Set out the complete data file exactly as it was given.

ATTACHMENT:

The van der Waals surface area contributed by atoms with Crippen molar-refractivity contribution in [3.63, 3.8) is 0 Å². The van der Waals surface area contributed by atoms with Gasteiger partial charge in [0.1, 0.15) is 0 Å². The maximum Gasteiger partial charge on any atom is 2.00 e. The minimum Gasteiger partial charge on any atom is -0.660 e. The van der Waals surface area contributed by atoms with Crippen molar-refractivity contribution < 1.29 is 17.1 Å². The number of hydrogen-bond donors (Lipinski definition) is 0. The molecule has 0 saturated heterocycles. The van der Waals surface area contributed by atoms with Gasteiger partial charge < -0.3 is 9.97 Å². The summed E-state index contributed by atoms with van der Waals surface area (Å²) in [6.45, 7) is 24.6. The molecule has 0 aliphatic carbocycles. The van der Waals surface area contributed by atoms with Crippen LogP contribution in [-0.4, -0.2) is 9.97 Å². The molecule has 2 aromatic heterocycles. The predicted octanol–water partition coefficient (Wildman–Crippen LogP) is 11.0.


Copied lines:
The van der Waals surface area contributed by atoms with Crippen molar-refractivity contribution in [3.63, 3.8) is 0 Å². The van der Waals surface area contributed by atoms with Gasteiger partial charge in [0.1, 0.15) is 0 Å². The maximum Gasteiger partial charge on any atom is 2.00 e. The minimum Gasteiger partial charge on any atom is -0.660 e. The van der Waals surface area contributed by atoms with Crippen molar-refractivity contribution < 1.29 is 17.1 Å². The number of hydrogen-bond donors (Lipinski definition) is 0. The molecule has 0 saturated heterocycles. The van der Waals surface area contributed by atoms with Gasteiger partial charge < -0.3 is 9.97 Å². The summed E-state index contributed by atoms with van der Waals surface area (Å²) in [6.45, 7) is 24.6. The molecule has 0 aliphatic carbocycles. The van der Waals surface area contributed by atoms with Crippen LogP contribution in [-0.4, -0.2) is 9.97 Å². The molecule has 2 aromatic heterocycles. The predicted octanol–water partition coefficient (Wildman–Crippen LogP) is 11.0.